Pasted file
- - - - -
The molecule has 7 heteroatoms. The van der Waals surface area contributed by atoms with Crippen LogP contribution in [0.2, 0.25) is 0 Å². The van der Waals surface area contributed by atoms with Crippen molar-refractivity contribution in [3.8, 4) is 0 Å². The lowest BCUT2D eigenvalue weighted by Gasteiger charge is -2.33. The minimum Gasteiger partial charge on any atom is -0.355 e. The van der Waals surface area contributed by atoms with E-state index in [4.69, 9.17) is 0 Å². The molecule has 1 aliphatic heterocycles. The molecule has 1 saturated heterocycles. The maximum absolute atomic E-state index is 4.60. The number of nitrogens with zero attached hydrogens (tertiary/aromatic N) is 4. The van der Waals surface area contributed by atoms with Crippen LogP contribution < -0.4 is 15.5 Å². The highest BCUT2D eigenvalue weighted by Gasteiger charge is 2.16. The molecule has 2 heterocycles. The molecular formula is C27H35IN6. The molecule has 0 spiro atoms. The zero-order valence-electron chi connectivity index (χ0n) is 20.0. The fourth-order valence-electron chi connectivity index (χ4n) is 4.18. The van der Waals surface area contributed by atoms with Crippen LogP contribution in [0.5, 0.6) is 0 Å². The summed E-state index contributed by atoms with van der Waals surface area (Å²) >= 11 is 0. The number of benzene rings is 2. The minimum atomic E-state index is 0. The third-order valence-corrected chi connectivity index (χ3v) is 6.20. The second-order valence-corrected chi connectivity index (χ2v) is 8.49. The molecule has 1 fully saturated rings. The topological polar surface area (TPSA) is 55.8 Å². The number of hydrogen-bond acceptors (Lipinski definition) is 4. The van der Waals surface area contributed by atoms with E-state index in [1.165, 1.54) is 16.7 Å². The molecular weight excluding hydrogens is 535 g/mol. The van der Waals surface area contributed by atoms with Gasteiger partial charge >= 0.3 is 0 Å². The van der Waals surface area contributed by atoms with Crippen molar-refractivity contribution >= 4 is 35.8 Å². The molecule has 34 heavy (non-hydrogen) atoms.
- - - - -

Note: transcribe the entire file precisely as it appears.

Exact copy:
The molecule has 7 heteroatoms. The van der Waals surface area contributed by atoms with Crippen LogP contribution in [0.2, 0.25) is 0 Å². The van der Waals surface area contributed by atoms with Crippen molar-refractivity contribution in [3.8, 4) is 0 Å². The lowest BCUT2D eigenvalue weighted by Gasteiger charge is -2.33. The minimum Gasteiger partial charge on any atom is -0.355 e. The van der Waals surface area contributed by atoms with E-state index in [4.69, 9.17) is 0 Å². The molecule has 1 aliphatic heterocycles. The molecule has 1 saturated heterocycles. The maximum absolute atomic E-state index is 4.60. The number of nitrogens with zero attached hydrogens (tertiary/aromatic N) is 4. The van der Waals surface area contributed by atoms with Crippen LogP contribution < -0.4 is 15.5 Å². The highest BCUT2D eigenvalue weighted by Gasteiger charge is 2.16. The molecule has 2 heterocycles. The molecular formula is C27H35IN6. The molecule has 0 spiro atoms. The zero-order valence-electron chi connectivity index (χ0n) is 20.0. The fourth-order valence-electron chi connectivity index (χ4n) is 4.18. The van der Waals surface area contributed by atoms with Crippen LogP contribution in [0.5, 0.6) is 0 Å². The summed E-state index contributed by atoms with van der Waals surface area (Å²) >= 11 is 0. The number of benzene rings is 2. The minimum atomic E-state index is 0. The third-order valence-corrected chi connectivity index (χ3v) is 6.20. The second-order valence-corrected chi connectivity index (χ2v) is 8.49. The molecule has 1 fully saturated rings. The topological polar surface area (TPSA) is 55.8 Å². The number of hydrogen-bond acceptors (Lipinski definition) is 4. The van der Waals surface area contributed by atoms with E-state index in [1.165, 1.54) is 16.7 Å². The molecular weight excluding hydrogens is 535 g/mol. The van der Waals surface area contributed by atoms with Gasteiger partial charge >= 0.3 is 0 Å². The van der Waals surface area contributed by atoms with Crippen molar-refractivity contribution >= 4 is 35.8 Å². The molecule has 34 heavy (non-hydrogen) atoms.